After a whispered conversation with my teacher I was given a pass to go the Office to see the school nurse.  More whispering followed, as I did not want Mr. Donato, the principal to hear my request.  I was given the necessary supplies but when I came out of the Nurse’s Office, one of the secretaries brightly proclaimed, “Welcome to womanhood!”  I was mortified. I was not a woman! I was a twelve-year-old girl whose secret had been shared within earshot of a man!  I whispered my thanks and left as quickly as I could.
Although feminists have championed a variety of tactics in an attempt to end the taboos about menstruation, feelings of shame and embarrassment persist.   We avoid discussing our period in mixed company.  We hesitate to use the words tampons, menstruation, vagina and uterus. We worry about the mess, the smell and the inconvenience it may cause to a lover during intercourse. As civilized as we may claim to be, we continue to hold onto taboos.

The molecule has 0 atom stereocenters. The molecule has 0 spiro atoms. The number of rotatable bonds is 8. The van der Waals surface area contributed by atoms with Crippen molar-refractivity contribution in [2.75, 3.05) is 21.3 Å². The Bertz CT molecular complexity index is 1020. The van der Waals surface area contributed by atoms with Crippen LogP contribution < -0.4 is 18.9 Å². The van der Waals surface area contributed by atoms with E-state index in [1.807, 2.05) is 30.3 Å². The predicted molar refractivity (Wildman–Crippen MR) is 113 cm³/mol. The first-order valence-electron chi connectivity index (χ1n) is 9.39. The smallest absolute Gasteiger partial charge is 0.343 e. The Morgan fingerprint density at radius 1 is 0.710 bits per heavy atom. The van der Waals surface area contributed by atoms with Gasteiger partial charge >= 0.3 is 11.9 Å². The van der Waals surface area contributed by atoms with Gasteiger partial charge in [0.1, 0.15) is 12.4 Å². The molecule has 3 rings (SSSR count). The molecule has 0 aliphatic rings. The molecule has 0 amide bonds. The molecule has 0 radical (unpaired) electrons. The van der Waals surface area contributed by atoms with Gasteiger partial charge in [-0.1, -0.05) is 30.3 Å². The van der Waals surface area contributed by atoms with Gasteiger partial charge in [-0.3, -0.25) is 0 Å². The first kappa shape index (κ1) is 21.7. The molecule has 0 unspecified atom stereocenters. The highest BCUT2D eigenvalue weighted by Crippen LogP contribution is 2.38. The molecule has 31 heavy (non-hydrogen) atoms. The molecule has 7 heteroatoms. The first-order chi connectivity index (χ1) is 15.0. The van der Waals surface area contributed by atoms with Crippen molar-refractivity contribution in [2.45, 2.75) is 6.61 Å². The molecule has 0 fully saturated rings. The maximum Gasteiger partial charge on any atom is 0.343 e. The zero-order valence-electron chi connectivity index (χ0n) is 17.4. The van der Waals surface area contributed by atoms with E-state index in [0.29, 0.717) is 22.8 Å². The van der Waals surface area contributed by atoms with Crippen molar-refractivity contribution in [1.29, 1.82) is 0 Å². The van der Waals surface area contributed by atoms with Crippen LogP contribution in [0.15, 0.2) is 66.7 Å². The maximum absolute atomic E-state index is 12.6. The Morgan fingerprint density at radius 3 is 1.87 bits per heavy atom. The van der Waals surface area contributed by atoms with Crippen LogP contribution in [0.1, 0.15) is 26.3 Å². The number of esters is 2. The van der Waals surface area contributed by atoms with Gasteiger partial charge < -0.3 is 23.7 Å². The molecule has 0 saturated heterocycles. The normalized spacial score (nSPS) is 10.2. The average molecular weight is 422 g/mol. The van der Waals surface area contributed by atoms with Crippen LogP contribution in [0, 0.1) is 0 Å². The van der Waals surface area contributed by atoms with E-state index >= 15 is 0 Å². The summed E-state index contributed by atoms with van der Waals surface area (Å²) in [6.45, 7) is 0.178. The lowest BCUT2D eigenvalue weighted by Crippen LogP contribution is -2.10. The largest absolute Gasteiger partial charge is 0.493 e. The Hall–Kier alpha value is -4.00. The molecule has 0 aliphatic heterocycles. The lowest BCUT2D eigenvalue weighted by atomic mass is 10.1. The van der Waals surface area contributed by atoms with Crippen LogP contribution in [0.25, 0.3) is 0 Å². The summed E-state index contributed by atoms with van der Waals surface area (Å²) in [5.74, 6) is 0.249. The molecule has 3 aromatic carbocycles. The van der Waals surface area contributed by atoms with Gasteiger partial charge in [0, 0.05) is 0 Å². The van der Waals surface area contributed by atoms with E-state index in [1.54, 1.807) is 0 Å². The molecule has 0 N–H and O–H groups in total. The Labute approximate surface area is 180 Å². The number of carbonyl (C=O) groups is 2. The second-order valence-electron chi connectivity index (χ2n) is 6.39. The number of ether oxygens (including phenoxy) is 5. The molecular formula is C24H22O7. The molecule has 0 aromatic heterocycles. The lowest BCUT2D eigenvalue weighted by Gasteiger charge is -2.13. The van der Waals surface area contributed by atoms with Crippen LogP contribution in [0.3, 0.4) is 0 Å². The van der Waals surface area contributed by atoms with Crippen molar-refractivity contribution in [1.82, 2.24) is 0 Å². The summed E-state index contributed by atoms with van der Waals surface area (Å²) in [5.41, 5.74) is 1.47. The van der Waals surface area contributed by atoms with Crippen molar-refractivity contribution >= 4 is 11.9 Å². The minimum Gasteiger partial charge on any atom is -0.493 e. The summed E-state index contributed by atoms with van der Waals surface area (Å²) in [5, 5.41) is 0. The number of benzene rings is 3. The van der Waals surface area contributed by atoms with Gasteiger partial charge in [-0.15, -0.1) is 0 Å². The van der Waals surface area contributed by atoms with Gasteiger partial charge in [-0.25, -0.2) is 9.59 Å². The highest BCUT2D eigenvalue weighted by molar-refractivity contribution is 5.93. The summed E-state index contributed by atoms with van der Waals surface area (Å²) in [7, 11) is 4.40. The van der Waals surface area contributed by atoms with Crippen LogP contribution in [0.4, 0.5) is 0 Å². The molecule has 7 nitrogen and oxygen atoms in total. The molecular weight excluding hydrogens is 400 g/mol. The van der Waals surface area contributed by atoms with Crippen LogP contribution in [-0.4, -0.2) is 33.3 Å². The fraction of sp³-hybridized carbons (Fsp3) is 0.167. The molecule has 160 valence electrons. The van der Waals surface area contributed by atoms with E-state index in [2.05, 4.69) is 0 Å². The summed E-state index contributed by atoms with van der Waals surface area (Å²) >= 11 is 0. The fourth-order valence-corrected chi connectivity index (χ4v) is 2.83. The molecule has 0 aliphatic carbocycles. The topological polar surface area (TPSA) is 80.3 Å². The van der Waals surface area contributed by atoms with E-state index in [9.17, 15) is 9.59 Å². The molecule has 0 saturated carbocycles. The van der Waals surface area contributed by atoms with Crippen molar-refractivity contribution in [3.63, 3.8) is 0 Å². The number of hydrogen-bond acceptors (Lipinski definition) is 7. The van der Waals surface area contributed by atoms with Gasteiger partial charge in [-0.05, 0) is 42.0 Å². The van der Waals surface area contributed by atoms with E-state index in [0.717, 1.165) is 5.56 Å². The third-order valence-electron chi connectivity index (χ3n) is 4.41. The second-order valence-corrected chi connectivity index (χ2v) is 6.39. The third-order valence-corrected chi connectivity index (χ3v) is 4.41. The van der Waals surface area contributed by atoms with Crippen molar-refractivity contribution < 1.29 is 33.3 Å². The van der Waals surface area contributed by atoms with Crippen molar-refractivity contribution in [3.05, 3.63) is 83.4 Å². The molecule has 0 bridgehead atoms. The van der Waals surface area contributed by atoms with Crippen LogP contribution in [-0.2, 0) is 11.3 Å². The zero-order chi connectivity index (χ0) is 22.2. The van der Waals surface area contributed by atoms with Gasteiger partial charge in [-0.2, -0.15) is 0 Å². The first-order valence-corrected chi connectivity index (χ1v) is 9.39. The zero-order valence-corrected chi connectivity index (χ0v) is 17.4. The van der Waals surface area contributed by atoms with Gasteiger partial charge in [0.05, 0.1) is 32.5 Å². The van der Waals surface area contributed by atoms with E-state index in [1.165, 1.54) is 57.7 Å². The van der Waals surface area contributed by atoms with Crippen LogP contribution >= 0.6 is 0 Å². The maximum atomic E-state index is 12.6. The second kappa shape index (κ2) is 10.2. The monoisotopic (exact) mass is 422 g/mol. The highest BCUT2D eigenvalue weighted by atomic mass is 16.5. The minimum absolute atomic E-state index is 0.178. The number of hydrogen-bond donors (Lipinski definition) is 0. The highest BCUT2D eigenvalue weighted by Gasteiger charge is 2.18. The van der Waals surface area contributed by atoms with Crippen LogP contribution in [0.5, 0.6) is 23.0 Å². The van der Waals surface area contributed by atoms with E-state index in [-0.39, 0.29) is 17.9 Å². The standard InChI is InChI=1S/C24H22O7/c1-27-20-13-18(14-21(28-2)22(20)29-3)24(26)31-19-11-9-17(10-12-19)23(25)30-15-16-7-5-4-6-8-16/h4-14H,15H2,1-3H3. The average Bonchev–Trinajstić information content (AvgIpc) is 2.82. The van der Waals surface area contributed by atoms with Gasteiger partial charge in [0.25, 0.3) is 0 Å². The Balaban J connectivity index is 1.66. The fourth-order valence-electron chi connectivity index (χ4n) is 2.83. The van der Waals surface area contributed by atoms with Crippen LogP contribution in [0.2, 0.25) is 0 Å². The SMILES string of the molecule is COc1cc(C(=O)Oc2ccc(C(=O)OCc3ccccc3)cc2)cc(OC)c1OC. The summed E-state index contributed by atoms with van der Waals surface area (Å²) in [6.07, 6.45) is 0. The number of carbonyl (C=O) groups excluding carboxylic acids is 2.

“Until about fifty years ago, Italians did not allow women to enter the kitchen while menstruating.  In India, women are considered impure, sick and cursed during their period.  Nepalese traditions include banishing women during menstruation, often expelling them to unheated and unclean shelters (such as animal sheds.)” [2]
Lest North Americans start to feel superior about their attitudes towards menstruation, consider the 2015 incident when Instagram removed a photograph posted by artist Rupi Kaur of a woman in gray sweatpants whose fluid had leaked through her pants and onto her bed. [Illustration at right.][3]  A complaint was registered that the post was offensive and Instagram deleted the photograph, not once but twice..[4] Later that same year when  Apple released its Health app, “the company came under fire for omitting a woman’s menstrual cycle from the many body-related things a user can track.”[5]